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Letter

Basal Cell Carcinoma Overlying a Dermatofibroma: A Rare Collision Tumor

Author Affiliation(s)

Introduction

Dermatofibroma (DF) is one of the most frequent skin tumors. Several histopathological variants have been described, including fibrous histiocytoma (accounting for 80% of cases), aneurysmal, hemosiderotic, epithelioid, cellular, lipidized, atrophic, and clear cell variant. DF has slight female predominance and is mostly localized on the limbs. Eruptive DFs have been described in association with pregnancy and immunosuppression. In almost 80% of cases, the epidermis overlying DF shows changes that range from simple hyperplasia to the proliferation of basaloid cells, morphologically indistinguishable from basal cell carcinoma (BCC) [ 1 ] . We report a case of collision tumor consisting of DF and BCC.

Case Presentation

A 56-year-old woman presented with a papulonodular, erythematous, partially pigmented lesion, 18 × 8 mm in size, on her right thigh ( Figure 1A ). The lesion was firm on palpation, revealing a pinch (dimple) sign. Dermoscopy revealed 2 parts of the tumor, a pale pink amorphous area with white areas and blue-gray ovoid nests, specks of pigment, and spoke-wheel pigmentation ( Figure 1B ). The tumor was surgically removed. Histopathology confirmed 2 different parts of the lesion ( Figure 1, C and D ), 1 encapsulated in the dermis consisting of mixture of fibroblasts and histiocytes arranged between collagen fibers (DF) and the other, under the overlying acantholytic epidermis, a dermal tumor consisting of islets of atypical basaloid cells forming a palisading pattern at the periphery (BCC).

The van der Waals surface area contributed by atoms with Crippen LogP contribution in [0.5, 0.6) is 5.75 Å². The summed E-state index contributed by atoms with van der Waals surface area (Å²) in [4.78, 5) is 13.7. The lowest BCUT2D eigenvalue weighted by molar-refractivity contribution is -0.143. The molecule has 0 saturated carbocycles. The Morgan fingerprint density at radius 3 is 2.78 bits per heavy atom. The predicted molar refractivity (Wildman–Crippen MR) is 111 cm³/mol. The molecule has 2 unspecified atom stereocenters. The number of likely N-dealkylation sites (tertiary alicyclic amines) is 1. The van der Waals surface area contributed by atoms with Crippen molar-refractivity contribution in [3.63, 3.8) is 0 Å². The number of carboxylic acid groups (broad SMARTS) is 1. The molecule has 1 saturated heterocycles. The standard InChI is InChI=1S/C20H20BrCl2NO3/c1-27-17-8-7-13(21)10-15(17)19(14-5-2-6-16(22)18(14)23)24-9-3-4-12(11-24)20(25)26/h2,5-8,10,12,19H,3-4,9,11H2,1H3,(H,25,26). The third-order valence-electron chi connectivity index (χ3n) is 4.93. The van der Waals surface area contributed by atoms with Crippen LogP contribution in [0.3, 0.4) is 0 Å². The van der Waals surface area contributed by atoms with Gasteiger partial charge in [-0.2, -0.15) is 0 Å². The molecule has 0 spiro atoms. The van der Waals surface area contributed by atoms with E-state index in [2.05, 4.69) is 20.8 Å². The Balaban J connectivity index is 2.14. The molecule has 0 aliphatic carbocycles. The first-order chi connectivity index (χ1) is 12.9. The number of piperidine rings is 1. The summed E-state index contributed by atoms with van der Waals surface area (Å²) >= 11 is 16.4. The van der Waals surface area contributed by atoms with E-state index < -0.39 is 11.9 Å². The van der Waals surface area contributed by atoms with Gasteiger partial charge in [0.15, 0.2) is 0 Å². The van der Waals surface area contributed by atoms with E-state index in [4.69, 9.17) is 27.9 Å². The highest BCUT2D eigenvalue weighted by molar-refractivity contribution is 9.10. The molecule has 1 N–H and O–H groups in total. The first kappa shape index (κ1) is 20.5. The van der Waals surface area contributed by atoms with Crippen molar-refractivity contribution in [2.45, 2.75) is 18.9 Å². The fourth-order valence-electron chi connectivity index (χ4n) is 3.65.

Figure 1 .

(A) Clinical view: papulonodular, erythematous, partially pigmented lesion, 18 × 8 mm on the right thigh. (B) Dermoscopic view: 2 parts of the tumor, a pale pink amorphous area with white areas and blue-gray ovoid nests, specks of pigment, and spoke-wheel pigmentation. (C,D) Histopathology: 1 part of the lesion is encapsulated in the dermis consisting of a mixture of fibroblasts and histiocytes arranged between collagen fibers (dermatofibroma) and the other, under the overlying acantholytic epidermis, a dermal tumor consisting of islets of atypical basaloid cells in a palisading pattern at the periphery (basal cell carcinoma) (H&E, ×20).

Conclusions

Only several cases of BCC overlying DF have been reported in the literature [ 2 ] . We may assume, as have other authors, that basaloid proliferations (basal cell-like changes) and BCCs (true neoplastic lesions) are a result of the inductive effect of DF and its fibrohistiocytic proliferation on the epithelial cells of the hair follicle [ 2 ] . This letter highlights the importance of dermoscopy and dermoscopic criteria in collision lesions in order not to miss skin cancer and gives a dermoscopic/histopathological description of a BCC and DF in a collision lesion.

References

  1. Multiple eruptive dermatofibromas and immunosuppression: report of two cases and review of the literature Zaccaria E, Rebora A, Rongioletti F. Int J Dermatol.2008;47(7):723-727.
  2. Basal cell carcinoma overlying a dermatofibroma Córdoba S, Hernández A, Romero A, et al. Actas Dermosifiliogr.2005;96(9):612-615.

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